This NatWest savings account pays 3.25% – but how good is it really? | Personal finance | Finance
The vast majority of savings accounts pay only a fraction of the current inflation rate of seven percent. Incredibly, savers have £285billion in accounts that pay NO interest.
As Victoria Scholar, Head of Investments at Interactive Investor points out, this destroys the purchasing power of money left on deposit. At this rate, £10,000 will be worth £700 less in real terms after just one year.
You may get a bit more interest if you seek it out. JP Morgan’s Chase, today’s market-leading easy-to-access savings account, pays 1.5%, double the Bank of England base rate of 0.75%.
The new Santander 123 Regular e-Saver account pays 2.5%, as does Nationwide’s Flex Regular Saver.
The NatWest Digital Regular Saver goes even further by paying 3.25%.
Yet when you look at the fine print, it’s not half as appealing as it looks. Some of the best deals are for existing customers only.
Another tip is to only pay this eye-catching rate on a small amount of money.
For example, the NatWest Digital Regular Saver will only pay 3.25% on the first £1,000 in your account.
Additionally, the maximum deposit is limited to just £150 per month. A saver who paid the maximum monthly amount for a year would set aside £1,800 in total.
They would earn £25.58 in interest as a reward for their efforts. And that’s it.
Frankly, it’s pathetic.
Santander and Nationwide accounts both have similar restrictions, so the maximum a saver can get over the 12 month period is £32.26 and £32.50 respectively.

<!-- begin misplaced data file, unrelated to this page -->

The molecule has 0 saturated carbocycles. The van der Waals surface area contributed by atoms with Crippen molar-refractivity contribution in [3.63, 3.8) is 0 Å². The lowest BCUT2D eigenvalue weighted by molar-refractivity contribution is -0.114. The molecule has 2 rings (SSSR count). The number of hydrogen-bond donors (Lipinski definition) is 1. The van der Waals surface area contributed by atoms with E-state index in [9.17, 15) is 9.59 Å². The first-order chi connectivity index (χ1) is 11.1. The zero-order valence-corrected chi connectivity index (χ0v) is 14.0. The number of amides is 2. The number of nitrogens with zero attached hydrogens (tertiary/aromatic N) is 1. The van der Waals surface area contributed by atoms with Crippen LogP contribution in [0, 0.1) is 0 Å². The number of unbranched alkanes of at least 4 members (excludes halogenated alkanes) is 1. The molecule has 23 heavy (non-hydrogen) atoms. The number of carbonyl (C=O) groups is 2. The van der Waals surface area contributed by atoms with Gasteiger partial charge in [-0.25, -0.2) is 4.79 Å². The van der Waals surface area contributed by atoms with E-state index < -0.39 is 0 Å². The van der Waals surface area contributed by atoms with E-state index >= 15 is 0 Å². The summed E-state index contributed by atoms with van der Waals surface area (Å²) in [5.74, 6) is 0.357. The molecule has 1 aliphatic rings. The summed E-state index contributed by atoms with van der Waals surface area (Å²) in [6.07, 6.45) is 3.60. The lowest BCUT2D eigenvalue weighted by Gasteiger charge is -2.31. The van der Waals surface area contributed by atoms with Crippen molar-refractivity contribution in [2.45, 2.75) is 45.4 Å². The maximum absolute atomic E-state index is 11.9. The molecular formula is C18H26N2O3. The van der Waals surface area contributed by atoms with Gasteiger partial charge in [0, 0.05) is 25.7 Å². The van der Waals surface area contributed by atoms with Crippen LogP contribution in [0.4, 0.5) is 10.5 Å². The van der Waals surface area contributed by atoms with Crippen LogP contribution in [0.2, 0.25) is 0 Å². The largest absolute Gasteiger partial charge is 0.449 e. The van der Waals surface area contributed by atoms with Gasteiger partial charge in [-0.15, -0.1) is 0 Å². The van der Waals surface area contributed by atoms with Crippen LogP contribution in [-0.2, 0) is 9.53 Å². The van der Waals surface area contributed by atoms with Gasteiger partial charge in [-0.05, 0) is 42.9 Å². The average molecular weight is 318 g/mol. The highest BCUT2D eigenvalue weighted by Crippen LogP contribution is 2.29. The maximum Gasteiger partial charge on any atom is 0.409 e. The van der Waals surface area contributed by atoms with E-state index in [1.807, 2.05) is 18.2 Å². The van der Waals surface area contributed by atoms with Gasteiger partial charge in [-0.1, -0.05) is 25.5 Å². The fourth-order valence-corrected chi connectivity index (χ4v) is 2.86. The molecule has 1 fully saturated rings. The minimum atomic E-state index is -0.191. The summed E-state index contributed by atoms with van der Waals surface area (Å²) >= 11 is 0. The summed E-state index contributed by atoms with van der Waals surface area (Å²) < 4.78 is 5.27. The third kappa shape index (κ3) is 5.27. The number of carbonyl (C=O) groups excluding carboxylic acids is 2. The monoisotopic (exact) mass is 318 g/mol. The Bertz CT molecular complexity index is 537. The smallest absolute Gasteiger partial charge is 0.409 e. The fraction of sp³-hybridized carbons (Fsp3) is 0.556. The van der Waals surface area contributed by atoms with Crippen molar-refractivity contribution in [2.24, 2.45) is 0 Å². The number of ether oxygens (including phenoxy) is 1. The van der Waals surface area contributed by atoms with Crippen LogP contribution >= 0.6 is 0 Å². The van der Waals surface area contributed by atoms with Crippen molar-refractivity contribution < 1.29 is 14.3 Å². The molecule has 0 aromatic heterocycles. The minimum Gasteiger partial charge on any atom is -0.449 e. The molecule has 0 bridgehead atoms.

Deleting these accounts seems like a huge hassle, for very little in return.
It’s a long-running and growing scandal.
READ MORE: This savings account beats Santander 123 by paying 3.25%
I’ve written hundreds of articles urging savers to shop around for a better rate. Still, most of us have better things to do in life than spend our time chasing a few extra basis points on our savings.
Young and hungry challenger banks may offer today’s best rates of return, but they are playing the same game.
They are looking to grow their market share, but once they are established, rates usually go on a long, slow decline.
The Bank of England should also lower its head. She abandoned savers after the financial crisis and ostensibly refused to come to their aid.
If the BoE had been really worried about the impact of the resurgence of inflation on savers, it would have started raising rates last year.
Instead, he hesitated. Now look what a mess we are in.
As inflation heads towards 10%, savers are stuck. They deserve better than to be tricked into thinking that today’s savings rates are generous, when they are still the same old scam.